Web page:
Query hints are always about tradeoffs—typically you are giving up something, such as flexibility, to achieve more consistency, or very specific performance characteristic. One example of this migt when returning code results, that you would want to see the data as soon as possible, even before the complete set of data has been returned. Did you know that you can return a subset of rows to look at BEFORE the entire result set is returned?
The FAST n query hint allows the optimizer to return a specified number of rows as quickly as possible. Imagine an application result screen where users frequently wait for data to appear. Wouldn’t it make those users happy if you could return rows faster? Using the FAST 75 table hint for example will return the first 75 records of the results set while still working to return the remaining rows. This allows users start working with the data before the rest of the screen loads with data.
Let’s see it in action!
USE AdventureWorksDW2016CTP3 GO SET STATISTICS TIME, IO ON GO SELECT [OrderDate],[UnitPrice],[OrderQuantity] FROM [dbo].[FactResellerSalesXL] ORDER BY OrderDate GO
Note after 30 seconds it is still running and I have no results in the result grid. So, let’s kill it.
The fast hint works by telling the query optimizer to use techniques like nested join in lieu of hash joins to return the first rows more quickly. Always keep in mind that query hints can negatively impact the overall performance of the query, and you should test extensively before using any query hints including this one.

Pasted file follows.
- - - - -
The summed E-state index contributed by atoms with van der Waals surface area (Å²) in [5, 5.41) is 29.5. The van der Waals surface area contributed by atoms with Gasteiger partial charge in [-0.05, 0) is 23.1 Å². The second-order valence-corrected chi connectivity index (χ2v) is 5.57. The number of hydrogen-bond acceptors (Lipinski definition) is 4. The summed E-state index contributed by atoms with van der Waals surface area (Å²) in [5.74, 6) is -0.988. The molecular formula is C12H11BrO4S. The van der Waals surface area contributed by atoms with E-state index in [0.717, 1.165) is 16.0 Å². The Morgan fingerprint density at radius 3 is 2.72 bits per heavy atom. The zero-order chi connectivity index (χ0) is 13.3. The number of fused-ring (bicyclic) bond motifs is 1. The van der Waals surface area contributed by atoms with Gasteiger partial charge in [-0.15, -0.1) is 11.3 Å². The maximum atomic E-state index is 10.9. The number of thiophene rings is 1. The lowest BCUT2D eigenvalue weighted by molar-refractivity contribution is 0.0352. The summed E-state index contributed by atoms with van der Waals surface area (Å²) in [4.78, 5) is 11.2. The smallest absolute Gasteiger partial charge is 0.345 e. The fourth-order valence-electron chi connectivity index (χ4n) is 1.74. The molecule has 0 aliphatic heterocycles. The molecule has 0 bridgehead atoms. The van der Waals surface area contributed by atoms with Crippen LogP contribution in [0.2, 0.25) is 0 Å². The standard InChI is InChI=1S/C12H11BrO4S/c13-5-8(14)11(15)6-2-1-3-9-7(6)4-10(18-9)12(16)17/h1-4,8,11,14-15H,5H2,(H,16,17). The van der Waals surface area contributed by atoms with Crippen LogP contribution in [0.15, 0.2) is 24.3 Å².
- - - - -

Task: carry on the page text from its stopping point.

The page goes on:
Now let’s run the same thing with the Query Hint.
SELECT [OrderDate],[UnitPrice],[OrderQuantity] FROM [dbo].[FactResellerSalesXL] ORDER BY OrderDate OPTION ( FAST 75);
If you pop over to the results tab you immediately see the first 75 rows and it begins to populate right away. It was actually immediate but I couldn’t screen capture fast enough and it listed 75 rows
You can imagine what impact this can have for users. If you have an application in which users need to start seeing data as soon as possible, this is a great option. Play around with it and see how it can help you.Contact the Author | Contact DCAC